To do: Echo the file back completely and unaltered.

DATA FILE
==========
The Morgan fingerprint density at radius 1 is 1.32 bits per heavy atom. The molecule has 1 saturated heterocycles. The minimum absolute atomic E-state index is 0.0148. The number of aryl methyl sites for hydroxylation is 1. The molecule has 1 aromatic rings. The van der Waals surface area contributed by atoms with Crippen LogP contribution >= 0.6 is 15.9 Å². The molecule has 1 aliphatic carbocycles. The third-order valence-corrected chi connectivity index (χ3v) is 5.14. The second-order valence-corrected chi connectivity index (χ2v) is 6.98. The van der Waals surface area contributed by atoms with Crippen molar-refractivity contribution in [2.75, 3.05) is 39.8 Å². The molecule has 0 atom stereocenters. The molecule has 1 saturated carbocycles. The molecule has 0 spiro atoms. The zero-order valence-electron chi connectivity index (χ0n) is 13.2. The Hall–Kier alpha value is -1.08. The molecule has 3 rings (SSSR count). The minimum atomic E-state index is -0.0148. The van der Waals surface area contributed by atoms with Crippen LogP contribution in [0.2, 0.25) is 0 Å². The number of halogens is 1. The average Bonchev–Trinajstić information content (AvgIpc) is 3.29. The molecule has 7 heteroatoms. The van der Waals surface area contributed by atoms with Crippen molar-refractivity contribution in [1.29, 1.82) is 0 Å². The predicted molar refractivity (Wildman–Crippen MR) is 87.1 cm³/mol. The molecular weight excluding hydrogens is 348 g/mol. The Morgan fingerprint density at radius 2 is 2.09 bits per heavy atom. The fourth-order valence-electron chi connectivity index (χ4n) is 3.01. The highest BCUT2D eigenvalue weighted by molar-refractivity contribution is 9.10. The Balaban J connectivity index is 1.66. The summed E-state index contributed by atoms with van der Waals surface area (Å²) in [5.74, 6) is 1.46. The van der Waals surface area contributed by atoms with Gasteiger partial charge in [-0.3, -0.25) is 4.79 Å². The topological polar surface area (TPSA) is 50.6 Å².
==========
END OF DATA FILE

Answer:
The Morgan fingerprint density at radius 1 is 1.32 bits per heavy atom. The molecule has 1 saturated heterocycles. The minimum absolute atomic E-state index is 0.0148. The number of aryl methyl sites for hydroxylation is 1. The molecule has 1 aromatic rings. The van der Waals surface area contributed by atoms with Crippen LogP contribution >= 0.6 is 15.9 Å². The molecule has 1 aliphatic carbocycles. The third-order valence-corrected chi connectivity index (χ3v) is 5.14. The second-order valence-corrected chi connectivity index (χ2v) is 6.98. The van der Waals surface area contributed by atoms with Crippen molar-refractivity contribution in [2.75, 3.05) is 39.8 Å². The molecule has 0 atom stereocenters. The molecule has 1 saturated carbocycles. The molecule has 0 spiro atoms. The zero-order valence-electron chi connectivity index (χ0n) is 13.2. The Hall–Kier alpha value is -1.08. The molecule has 3 rings (SSSR count). The minimum atomic E-state index is -0.0148. The van der Waals surface area contributed by atoms with Crippen LogP contribution in [0.2, 0.25) is 0 Å². The number of halogens is 1. The average Bonchev–Trinajstić information content (AvgIpc) is 3.29. The molecule has 7 heteroatoms. The van der Waals surface area contributed by atoms with Crippen molar-refractivity contribution in [1.29, 1.82) is 0 Å². The predicted molar refractivity (Wildman–Crippen MR) is 87.1 cm³/mol. The molecular weight excluding hydrogens is 348 g/mol. The Morgan fingerprint density at radius 2 is 2.09 bits per heavy atom. The fourth-order valence-electron chi connectivity index (χ4n) is 3.01. The highest BCUT2D eigenvalue weighted by molar-refractivity contribution is 9.10. The Balaban J connectivity index is 1.66. The summed E-state index contributed by atoms with van der Waals surface area (Å²) in [5.74, 6) is 1.46. The van der Waals surface area contributed by atoms with Gasteiger partial charge in [-0.3, -0.25) is 4.79 Å². The topological polar surface area (TPSA) is 50.6 Å².